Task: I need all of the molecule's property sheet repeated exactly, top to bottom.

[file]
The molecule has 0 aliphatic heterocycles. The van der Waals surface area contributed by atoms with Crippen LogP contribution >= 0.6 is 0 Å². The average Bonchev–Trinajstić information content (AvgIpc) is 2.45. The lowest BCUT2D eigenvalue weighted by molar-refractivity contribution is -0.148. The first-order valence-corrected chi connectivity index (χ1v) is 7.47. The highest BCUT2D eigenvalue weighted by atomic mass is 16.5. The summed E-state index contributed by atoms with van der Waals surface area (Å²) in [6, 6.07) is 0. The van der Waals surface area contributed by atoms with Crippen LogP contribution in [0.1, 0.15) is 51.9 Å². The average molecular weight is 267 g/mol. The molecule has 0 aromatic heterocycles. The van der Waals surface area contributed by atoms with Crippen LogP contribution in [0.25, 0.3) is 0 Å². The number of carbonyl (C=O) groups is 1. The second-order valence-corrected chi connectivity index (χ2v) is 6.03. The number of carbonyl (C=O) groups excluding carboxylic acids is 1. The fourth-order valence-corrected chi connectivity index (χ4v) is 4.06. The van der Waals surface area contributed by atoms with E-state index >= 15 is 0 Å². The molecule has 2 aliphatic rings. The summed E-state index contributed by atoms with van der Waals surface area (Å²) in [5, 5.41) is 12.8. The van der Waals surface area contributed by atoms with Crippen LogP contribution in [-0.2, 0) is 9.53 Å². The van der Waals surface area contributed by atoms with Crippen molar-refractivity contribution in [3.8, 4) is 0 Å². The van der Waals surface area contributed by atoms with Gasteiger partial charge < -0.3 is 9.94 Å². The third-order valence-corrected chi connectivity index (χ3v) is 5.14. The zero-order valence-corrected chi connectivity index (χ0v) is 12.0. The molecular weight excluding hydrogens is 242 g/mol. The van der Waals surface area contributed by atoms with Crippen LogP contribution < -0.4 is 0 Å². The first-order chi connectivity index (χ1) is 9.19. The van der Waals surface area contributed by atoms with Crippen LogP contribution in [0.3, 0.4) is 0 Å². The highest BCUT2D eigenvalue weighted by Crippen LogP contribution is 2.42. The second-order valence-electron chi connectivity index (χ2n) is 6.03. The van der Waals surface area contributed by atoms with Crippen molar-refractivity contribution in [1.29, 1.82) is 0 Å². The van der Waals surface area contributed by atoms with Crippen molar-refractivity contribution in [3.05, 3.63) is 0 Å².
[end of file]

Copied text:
The molecule has 0 aliphatic heterocycles. The van der Waals surface area contributed by atoms with Crippen LogP contribution >= 0.6 is 0 Å². The average Bonchev–Trinajstić information content (AvgIpc) is 2.45. The lowest BCUT2D eigenvalue weighted by molar-refractivity contribution is -0.148. The first-order valence-corrected chi connectivity index (χ1v) is 7.47. The highest BCUT2D eigenvalue weighted by atomic mass is 16.5. The summed E-state index contributed by atoms with van der Waals surface area (Å²) in [6, 6.07) is 0. The van der Waals surface area contributed by atoms with Crippen LogP contribution in [0.1, 0.15) is 51.9 Å². The average molecular weight is 267 g/mol. The molecule has 0 aromatic heterocycles. The van der Waals surface area contributed by atoms with Crippen LogP contribution in [0.25, 0.3) is 0 Å². The number of carbonyl (C=O) groups is 1. The second-order valence-corrected chi connectivity index (χ2v) is 6.03. The number of carbonyl (C=O) groups excluding carboxylic acids is 1. The fourth-order valence-corrected chi connectivity index (χ4v) is 4.06. The van der Waals surface area contributed by atoms with E-state index >= 15 is 0 Å². The molecule has 2 aliphatic rings. The summed E-state index contributed by atoms with van der Waals surface area (Å²) in [5, 5.41) is 12.8. The van der Waals surface area contributed by atoms with Crippen LogP contribution in [-0.2, 0) is 9.53 Å². The van der Waals surface area contributed by atoms with Crippen molar-refractivity contribution in [3.8, 4) is 0 Å². The van der Waals surface area contributed by atoms with Gasteiger partial charge < -0.3 is 9.94 Å². The third-order valence-corrected chi connectivity index (χ3v) is 5.14. The zero-order valence-corrected chi connectivity index (χ0v) is 12.0. The molecular weight excluding hydrogens is 242 g/mol. The van der Waals surface area contributed by atoms with Crippen LogP contribution < -0.4 is 0 Å². The first-order chi connectivity index (χ1) is 9.19. The van der Waals surface area contributed by atoms with Crippen LogP contribution in [0.3, 0.4) is 0 Å². The highest BCUT2D eigenvalue weighted by Crippen LogP contribution is 2.42. The second-order valence-electron chi connectivity index (χ2n) is 6.03. The van der Waals surface area contributed by atoms with Crippen molar-refractivity contribution in [1.29, 1.82) is 0 Å². The van der Waals surface area contributed by atoms with Crippen molar-refractivity contribution in [3.05, 3.63) is 0 Å².